It was an improbable come-from-behind victory. In South Korea's parliamentary elections on Apr. 15, the Uri Party, formed last November by supporters of embattled President Roh Moo Hyun, tripled its presence in the National Assembly, winning 152 seats in the 299-member body. For the first time since military dictatorship ended in 1987, Koreans voted to hand the President parliamentary control, giving the government a better chance to push through key initiatives.
That's a resounding mandate for Roh, particularly after his opponents in the National Assembly impeached him on a technicality in March. Voters reacted in anger to that brazenly political move. But now they will be expecting the President to use his mandate to pursue the social and economic reforms he promised when he took office last year. "Roh has got everything he wanted. Now he has to deliver," says Hahm Sung Deuk, political science professor at Korea University in Seoul.
Indeed, Roh needs to make the most of his big second chance. Most observers assume that South Korea's Constitutional Court will reinstate him as President. When that happens, probably by late May, it will be time for Roh finally to act presidential. For the first 14 months of his five-year term, the former human-rights lawyer behaved more like a dissident outsider, battling against the conservative opposition while appealing emotionally to his supporters among the working class and younger generation. Publicly expressing his "helplessness" as a leader, he blamed the National Assembly, then controlled by the opposition, for blocking his efforts. Now, Roh no longer can make excuses. Instead he must seek consensus among his supporters and the rest of society, and focus on improving economic efficiency. He also needs to mend ties with the U.S., whose role will be crucial to ending the nuclear crisis with North Korea and attracting investment.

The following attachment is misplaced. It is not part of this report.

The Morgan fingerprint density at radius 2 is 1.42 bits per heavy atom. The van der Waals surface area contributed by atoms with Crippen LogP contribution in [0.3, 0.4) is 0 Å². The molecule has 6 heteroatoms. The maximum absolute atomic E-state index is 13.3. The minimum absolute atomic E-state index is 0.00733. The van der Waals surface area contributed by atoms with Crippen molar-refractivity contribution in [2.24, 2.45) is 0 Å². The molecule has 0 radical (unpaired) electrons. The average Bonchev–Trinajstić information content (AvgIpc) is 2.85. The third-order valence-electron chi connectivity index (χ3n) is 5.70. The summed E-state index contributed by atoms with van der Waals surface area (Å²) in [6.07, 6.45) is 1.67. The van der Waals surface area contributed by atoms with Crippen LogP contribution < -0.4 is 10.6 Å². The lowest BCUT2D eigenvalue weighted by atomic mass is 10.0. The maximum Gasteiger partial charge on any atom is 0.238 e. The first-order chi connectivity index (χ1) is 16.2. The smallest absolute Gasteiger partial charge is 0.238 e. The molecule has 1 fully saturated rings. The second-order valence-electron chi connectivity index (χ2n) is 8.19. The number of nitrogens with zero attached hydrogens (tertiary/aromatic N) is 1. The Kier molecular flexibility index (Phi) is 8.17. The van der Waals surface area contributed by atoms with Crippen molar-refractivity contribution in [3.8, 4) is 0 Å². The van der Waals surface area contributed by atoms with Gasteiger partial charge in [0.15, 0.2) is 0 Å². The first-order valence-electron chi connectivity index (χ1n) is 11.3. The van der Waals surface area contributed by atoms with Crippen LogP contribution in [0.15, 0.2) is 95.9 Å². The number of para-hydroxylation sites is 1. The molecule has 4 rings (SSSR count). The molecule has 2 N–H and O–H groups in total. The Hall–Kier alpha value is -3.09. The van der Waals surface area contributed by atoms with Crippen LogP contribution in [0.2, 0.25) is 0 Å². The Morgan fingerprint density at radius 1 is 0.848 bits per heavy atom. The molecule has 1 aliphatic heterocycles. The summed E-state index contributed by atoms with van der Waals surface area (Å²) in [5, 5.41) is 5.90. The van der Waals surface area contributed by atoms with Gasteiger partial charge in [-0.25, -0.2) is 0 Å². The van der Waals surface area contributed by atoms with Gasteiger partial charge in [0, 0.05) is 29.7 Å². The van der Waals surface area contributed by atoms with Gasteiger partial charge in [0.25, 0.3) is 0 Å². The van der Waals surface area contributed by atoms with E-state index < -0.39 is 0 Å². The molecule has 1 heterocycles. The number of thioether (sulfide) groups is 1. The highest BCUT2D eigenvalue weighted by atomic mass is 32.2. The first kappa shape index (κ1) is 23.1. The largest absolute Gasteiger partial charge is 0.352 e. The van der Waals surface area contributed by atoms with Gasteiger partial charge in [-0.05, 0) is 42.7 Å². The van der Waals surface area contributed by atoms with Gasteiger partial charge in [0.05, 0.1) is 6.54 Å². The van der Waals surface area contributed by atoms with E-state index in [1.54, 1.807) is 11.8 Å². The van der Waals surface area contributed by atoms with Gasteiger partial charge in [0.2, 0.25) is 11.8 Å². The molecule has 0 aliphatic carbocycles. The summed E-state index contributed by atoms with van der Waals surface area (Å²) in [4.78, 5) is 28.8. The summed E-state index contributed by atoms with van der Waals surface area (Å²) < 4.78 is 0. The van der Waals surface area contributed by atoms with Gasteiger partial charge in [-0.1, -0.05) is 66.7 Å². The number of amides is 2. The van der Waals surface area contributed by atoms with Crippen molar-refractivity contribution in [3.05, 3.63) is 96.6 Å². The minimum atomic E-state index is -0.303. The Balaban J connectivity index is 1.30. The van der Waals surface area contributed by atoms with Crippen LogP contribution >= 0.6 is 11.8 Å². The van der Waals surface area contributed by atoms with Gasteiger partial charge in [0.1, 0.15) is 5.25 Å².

Much is at stake. The next four years of Roh's presidency could determine whether Korea will be dwarfed as an industrial power by China, which is already snatching manufacturing jobs. If Roh and his team forge the right policies, Korea could capitalize smartly on the giant Chinese market. But Roh will have to resist the temptation to resort to short-term fixes at the expense of longer-term economic health. That's the mistake his predecessor, Kim Dae Jung, made by recklessly promoting credit-card use to boost consumer spending. The bursting of that bubble has depressed domestic demand.
Avoiding errors is not enough. Roh must also persuade his supporters to swallow the bitter pill needed to push Korea to a new economic level. He'll have to be tough with both the unions and the big conglomerates that abuse their privileges, buck the farmers' lobby to forge free trade agreements with more countries, and open service sectors such as insurance. "The big question is whether Korea will become a business-friendly environment," says Sakong Il, a former Finance Minister who is now chairman of the Institute for Global Economics, a think tank.
How Roh reshuffles his Cabinet will provide a key signal. Prime Minister Goh Kun, now the acting President, is likely to step down once the Constitutional Court rules. "Who Roh includes in the new economic team will be a clear indication of the seriousness of his pledged reform programs," says Kim Sang Jo, economics professor at Hansung University. Roh will also face a political challenge after resuming his responsibilities. He'll have to decide whether to keep a promise made in February to deploy 3,000 more South Korean troops to Iraq. Many of Roh's supporters oppose such a move.
Will Roh have the courage to go ahead? "Roh must change his style and look beyond his political interests to avoid being a failure," says Kwon Young June, a leader of the Citizens' Coalition for Economic Justice, an activist group. The President has a new mandate, but governing a politically volatile South Korea still isn't going to be easy. By Moon Ihlwan